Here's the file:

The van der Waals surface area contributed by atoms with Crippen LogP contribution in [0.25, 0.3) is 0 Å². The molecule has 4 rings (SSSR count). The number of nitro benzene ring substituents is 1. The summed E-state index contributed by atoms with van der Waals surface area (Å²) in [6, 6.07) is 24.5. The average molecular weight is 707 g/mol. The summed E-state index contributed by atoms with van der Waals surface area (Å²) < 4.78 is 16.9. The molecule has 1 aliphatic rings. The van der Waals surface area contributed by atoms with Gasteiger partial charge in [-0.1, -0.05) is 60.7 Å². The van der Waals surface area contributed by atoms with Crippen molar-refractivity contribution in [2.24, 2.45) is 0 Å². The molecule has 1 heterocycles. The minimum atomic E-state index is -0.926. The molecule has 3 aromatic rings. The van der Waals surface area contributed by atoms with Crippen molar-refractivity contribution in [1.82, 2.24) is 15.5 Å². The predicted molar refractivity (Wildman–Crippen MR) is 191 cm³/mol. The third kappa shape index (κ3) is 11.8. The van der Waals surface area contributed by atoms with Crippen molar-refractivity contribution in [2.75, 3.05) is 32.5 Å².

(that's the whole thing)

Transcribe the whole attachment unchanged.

The van der Waals surface area contributed by atoms with Crippen LogP contribution in [0.25, 0.3) is 0 Å². The molecule has 4 rings (SSSR count). The number of nitro benzene ring substituents is 1. The summed E-state index contributed by atoms with van der Waals surface area (Å²) in [6, 6.07) is 24.5. The average molecular weight is 707 g/mol. The summed E-state index contributed by atoms with van der Waals surface area (Å²) < 4.78 is 16.9. The molecule has 1 aliphatic rings. The van der Waals surface area contributed by atoms with Gasteiger partial charge in [-0.1, -0.05) is 60.7 Å². The van der Waals surface area contributed by atoms with Crippen molar-refractivity contribution in [2.24, 2.45) is 0 Å². The molecule has 1 heterocycles. The minimum atomic E-state index is -0.926. The molecule has 3 aromatic rings. The van der Waals surface area contributed by atoms with Crippen molar-refractivity contribution in [1.82, 2.24) is 15.5 Å². The predicted molar refractivity (Wildman–Crippen MR) is 191 cm³/mol. The third kappa shape index (κ3) is 11.8. The van der Waals surface area contributed by atoms with Crippen molar-refractivity contribution in [2.75, 3.05) is 32.5 Å².